Branch’s case illustrates the need for appropriate assessments, proper hearings, and caution when using earlier IQ scores that have not been examined for accuracy.   While every Atkins claimant is obviously not ID, whenever there is a colorable claim of ID, due process demands the individual have his day in court.
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Atkins MR/ID Death Penalty Court Decisions: Anderson v Arkansas (2004, 22011)


Thanks (again) to Kevin Foley for sending me the recent Anderson v Arkansas (2011) Atkins decision.  The prior 2004 decision is also available here.

In 2004 Anderson was granted a new sentencing hearing.  He was sentenced to death and file a petition for post-conviction relief.  The petition was denined and that 2011 decison affirms the denial of the petition.

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Friday, December 9, 2011

Book nook: "Deathquest: An Introduction to the Theory and Practice of Capital Punishment in the United S

The fourth edition of Robert Bohm's "Deathquest: An Introduction to the Theory and Practice of Capital Punishment in the United States," is now available through Anderson Publishing.  

(R. Bohm, "Deathquest: An Introduction to the Theory and Practice of Capital Punishment in the United States," Forthcoming in 2012).  

<snip>. Rest of post can be read at link below







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'Thank God for the Lawyers': Some Thoughts on the (Mis)Regulation of Scientific Misconduct@SSRN, 12/9/11 12:07 PM

SSRN (@SSRN)
12/9/11 12:07 PM
This Week's Top 5 Papers: bit.ly/rWm0L8 #SSRN


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The brain on trial@Neurotechnology, 12/9/11 2:01 PM

Brain Technology (@Neurotechnology)
12/9/11 2:01 PM
The brain on trial, several experts discuss the rising influence of neuroscience in the courtroom kavlifoundation.org/science-spotli…


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Wednesday, December 7, 2011

American Bar Association Releases Assessement of Kentucky's Death Penalty

On December 7, the American Bar Association released a report assessing Kentucky's system of captial punishment and calling for a halt to executions in the state.  

(Press Release, "Two Year Assessment of Death Penalty Procedures Prompts Call for Suspension of Executions in Kentucky," American Bar Association, December 7, 2011).  Read full report here.  See Representation and Studies.






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Monday, December 5, 2011

Atkins MR/ID Court Decision: Hill v Humphrey (GA; 2011; 11th Circuit Court) 2011)

Thanks to Kevin Foley for sending me the interesting Warren Lee Hill, Jr. V Carl Humphrey Atkins decision by the 11th Circuit Court of Appeals .  Of interest is the length of the opinion (110 pages).  Next, this was en banc decision decided by 11 judges (not the usual 3).  Finally, there was only one major issue---whether Georgia's proof beyond a reasonable doubt standard is unconstitutional.  The majority said no.   Judge Rosemary Barkett's dissent was recommended reading to me (begins on page 66). She contends that the standard is so hard to meet, that those with mild ID/MR are sure to lose, even though they are ID.  "The state court’s decision, however, endorses the use of a standard of proof so high that it effectively limits the constitutional right protected in Atkins to only those who are severely or profoundly mentally retarded."  pg 70 The prior 2010 appeals decision can be found here. The current decision can be found here.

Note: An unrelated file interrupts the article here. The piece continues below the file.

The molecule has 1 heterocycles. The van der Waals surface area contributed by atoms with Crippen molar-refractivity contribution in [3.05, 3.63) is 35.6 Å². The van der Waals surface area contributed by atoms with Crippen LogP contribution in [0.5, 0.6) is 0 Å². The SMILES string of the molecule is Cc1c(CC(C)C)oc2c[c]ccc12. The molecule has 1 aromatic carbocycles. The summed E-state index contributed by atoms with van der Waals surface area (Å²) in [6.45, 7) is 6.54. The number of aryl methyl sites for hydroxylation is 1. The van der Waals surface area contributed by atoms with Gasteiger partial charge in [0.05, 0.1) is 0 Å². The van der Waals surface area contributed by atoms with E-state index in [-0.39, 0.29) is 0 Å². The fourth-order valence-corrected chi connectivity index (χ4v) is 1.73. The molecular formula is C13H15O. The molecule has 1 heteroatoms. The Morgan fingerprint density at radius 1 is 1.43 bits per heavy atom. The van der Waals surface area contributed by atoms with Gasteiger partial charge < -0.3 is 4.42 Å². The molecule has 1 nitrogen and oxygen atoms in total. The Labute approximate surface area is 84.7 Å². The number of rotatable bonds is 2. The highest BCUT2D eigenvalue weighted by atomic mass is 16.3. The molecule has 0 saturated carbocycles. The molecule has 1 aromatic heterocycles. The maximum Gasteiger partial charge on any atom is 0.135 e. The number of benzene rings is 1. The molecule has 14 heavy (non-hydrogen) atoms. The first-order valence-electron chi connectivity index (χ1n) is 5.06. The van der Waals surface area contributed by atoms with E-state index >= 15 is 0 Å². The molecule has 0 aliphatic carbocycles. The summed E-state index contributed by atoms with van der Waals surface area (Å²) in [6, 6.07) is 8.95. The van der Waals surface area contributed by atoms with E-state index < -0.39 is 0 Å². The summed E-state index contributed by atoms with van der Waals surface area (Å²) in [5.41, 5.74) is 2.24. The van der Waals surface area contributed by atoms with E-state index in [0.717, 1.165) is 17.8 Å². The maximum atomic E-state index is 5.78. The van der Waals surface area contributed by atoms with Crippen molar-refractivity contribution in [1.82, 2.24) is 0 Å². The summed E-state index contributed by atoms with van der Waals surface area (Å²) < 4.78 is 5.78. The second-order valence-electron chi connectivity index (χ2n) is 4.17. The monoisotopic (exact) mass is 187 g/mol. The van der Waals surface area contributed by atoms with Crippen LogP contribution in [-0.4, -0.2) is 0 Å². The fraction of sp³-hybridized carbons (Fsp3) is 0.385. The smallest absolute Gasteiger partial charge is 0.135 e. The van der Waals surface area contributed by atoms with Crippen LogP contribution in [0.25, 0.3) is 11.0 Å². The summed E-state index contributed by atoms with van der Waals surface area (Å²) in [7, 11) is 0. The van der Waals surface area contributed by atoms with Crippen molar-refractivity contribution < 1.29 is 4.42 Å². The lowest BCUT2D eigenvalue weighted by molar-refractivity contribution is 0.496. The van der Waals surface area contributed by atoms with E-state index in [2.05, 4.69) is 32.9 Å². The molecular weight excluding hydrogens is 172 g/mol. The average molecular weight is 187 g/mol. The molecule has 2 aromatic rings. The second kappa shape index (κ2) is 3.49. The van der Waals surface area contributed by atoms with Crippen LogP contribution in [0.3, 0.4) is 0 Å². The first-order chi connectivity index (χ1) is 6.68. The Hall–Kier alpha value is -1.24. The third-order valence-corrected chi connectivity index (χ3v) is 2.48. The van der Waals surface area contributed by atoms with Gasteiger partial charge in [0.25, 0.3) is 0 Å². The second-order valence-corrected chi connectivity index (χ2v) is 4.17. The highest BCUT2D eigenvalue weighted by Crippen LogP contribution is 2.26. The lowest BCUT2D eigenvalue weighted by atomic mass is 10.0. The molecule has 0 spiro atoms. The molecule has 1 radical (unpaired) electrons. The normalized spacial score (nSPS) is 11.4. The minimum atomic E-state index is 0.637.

Saturday, December 3, 2011

Humor break. Some stat humor

Primus on Federal Habeas Law

Eve Brensike Primus (University of Michigan Law School) has posted A Crisis in Federal Habeas Law (Michigan Law Review, Vol. 110, April 2012) on SSRN. Here is the abstract: Everyone recognizes that federal habeas doctrine is a mess. Broad change...





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Thursday, December 1, 2011

J Am Acad Psychiatry Law Table of Contents for 1 December 1975; Vol. 3, No. 4


Subject: J Am Acad Psychiatry Law Table of Contents for 1 December 1975; Vol. 3, No. 4

JAAPL Online Table of Contents Alert
Journal of the American Academy of Psychiatry and the Law Online
Home Current Issue Archives Contact Subscribe Alerts Help
 

JAAPL Online Table of Contents Alert

A new issue of Journal of the American Academy of Psychiatry and the Law Online is available online:
1 December 1975; Vol. 3, No. 4